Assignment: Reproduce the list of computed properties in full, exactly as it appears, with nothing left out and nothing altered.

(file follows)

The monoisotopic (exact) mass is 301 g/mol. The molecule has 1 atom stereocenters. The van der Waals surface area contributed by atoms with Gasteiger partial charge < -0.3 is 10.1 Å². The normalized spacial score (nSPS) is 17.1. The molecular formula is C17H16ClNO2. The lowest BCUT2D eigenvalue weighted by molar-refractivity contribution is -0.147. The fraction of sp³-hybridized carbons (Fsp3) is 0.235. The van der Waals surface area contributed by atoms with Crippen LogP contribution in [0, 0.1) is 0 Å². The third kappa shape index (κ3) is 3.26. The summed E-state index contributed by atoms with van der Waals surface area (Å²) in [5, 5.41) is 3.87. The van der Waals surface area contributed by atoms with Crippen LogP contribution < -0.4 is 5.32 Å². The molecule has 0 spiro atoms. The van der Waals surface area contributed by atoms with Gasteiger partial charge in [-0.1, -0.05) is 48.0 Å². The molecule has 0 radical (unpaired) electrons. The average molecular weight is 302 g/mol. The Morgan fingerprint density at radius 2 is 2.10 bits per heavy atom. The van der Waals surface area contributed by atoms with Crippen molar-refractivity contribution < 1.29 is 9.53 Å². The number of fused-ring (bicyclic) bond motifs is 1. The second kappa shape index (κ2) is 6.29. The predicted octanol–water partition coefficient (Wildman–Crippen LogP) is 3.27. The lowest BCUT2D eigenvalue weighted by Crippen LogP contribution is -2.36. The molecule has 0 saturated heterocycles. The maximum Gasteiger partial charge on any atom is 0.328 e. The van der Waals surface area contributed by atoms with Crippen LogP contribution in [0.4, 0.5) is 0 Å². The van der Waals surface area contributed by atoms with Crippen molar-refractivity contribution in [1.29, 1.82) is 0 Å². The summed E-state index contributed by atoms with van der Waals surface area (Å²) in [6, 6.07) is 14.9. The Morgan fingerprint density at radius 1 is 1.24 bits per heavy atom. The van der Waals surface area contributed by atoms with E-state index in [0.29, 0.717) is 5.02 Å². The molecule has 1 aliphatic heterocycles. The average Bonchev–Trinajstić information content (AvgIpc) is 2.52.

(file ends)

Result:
The monoisotopic (exact) mass is 301 g/mol. The molecule has 1 atom stereocenters. The van der Waals surface area contributed by atoms with Gasteiger partial charge < -0.3 is 10.1 Å². The normalized spacial score (nSPS) is 17.1. The molecular formula is C17H16ClNO2. The lowest BCUT2D eigenvalue weighted by molar-refractivity contribution is -0.147. The fraction of sp³-hybridized carbons (Fsp3) is 0.235. The van der Waals surface area contributed by atoms with Crippen LogP contribution in [0, 0.1) is 0 Å². The third kappa shape index (κ3) is 3.26. The summed E-state index contributed by atoms with van der Waals surface area (Å²) in [5, 5.41) is 3.87. The van der Waals surface area contributed by atoms with Crippen LogP contribution < -0.4 is 5.32 Å². The molecule has 0 spiro atoms. The van der Waals surface area contributed by atoms with Gasteiger partial charge in [-0.1, -0.05) is 48.0 Å². The molecule has 0 radical (unpaired) electrons. The average molecular weight is 302 g/mol. The Morgan fingerprint density at radius 2 is 2.10 bits per heavy atom. The van der Waals surface area contributed by atoms with Crippen molar-refractivity contribution < 1.29 is 9.53 Å². The number of fused-ring (bicyclic) bond motifs is 1. The second kappa shape index (κ2) is 6.29. The predicted octanol–water partition coefficient (Wildman–Crippen LogP) is 3.27. The lowest BCUT2D eigenvalue weighted by Crippen LogP contribution is -2.36. The molecule has 0 saturated heterocycles. The maximum Gasteiger partial charge on any atom is 0.328 e. The van der Waals surface area contributed by atoms with Crippen LogP contribution in [0.4, 0.5) is 0 Å². The van der Waals surface area contributed by atoms with Crippen molar-refractivity contribution in [1.29, 1.82) is 0 Å². The summed E-state index contributed by atoms with van der Waals surface area (Å²) in [6, 6.07) is 14.9. The Morgan fingerprint density at radius 1 is 1.24 bits per heavy atom. The van der Waals surface area contributed by atoms with E-state index in [0.29, 0.717) is 5.02 Å². The molecule has 1 aliphatic heterocycles. The average Bonchev–Trinajstić information content (AvgIpc) is 2.52.